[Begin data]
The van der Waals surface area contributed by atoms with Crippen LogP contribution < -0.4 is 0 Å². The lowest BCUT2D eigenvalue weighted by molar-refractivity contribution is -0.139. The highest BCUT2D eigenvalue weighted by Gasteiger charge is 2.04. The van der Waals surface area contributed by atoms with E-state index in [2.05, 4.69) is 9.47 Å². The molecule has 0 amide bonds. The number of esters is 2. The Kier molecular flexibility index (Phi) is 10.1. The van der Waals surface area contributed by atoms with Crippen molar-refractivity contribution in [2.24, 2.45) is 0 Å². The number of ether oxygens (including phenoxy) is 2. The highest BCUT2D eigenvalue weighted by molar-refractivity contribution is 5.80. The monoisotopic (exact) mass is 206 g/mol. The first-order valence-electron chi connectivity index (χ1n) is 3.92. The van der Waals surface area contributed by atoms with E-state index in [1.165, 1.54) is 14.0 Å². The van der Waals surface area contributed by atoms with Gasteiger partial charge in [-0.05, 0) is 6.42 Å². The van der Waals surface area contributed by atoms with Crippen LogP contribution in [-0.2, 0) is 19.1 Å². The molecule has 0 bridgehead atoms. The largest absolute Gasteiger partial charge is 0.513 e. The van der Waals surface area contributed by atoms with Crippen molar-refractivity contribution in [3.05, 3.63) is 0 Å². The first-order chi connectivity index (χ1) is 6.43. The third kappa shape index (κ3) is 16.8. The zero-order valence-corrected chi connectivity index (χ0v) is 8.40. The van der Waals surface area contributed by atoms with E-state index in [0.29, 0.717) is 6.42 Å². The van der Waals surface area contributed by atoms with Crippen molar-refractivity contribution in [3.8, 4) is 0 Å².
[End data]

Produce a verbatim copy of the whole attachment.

The van der Waals surface area contributed by atoms with Crippen LogP contribution < -0.4 is 0 Å². The lowest BCUT2D eigenvalue weighted by molar-refractivity contribution is -0.139. The highest BCUT2D eigenvalue weighted by Gasteiger charge is 2.04. The van der Waals surface area contributed by atoms with E-state index in [2.05, 4.69) is 9.47 Å². The molecule has 0 amide bonds. The number of esters is 2. The Kier molecular flexibility index (Phi) is 10.1. The van der Waals surface area contributed by atoms with Crippen molar-refractivity contribution in [2.24, 2.45) is 0 Å². The number of ether oxygens (including phenoxy) is 2. The highest BCUT2D eigenvalue weighted by molar-refractivity contribution is 5.80. The monoisotopic (exact) mass is 206 g/mol. The first-order valence-electron chi connectivity index (χ1n) is 3.92. The van der Waals surface area contributed by atoms with E-state index in [1.165, 1.54) is 14.0 Å². The van der Waals surface area contributed by atoms with Gasteiger partial charge in [-0.05, 0) is 6.42 Å². The van der Waals surface area contributed by atoms with Crippen LogP contribution in [-0.2, 0) is 19.1 Å². The molecule has 0 bridgehead atoms. The largest absolute Gasteiger partial charge is 0.513 e. The van der Waals surface area contributed by atoms with Crippen molar-refractivity contribution in [3.05, 3.63) is 0 Å². The first-order chi connectivity index (χ1) is 6.43. The third kappa shape index (κ3) is 16.8. The zero-order valence-corrected chi connectivity index (χ0v) is 8.40. The van der Waals surface area contributed by atoms with E-state index in [0.29, 0.717) is 6.42 Å². The van der Waals surface area contributed by atoms with Crippen molar-refractivity contribution in [3.8, 4) is 0 Å².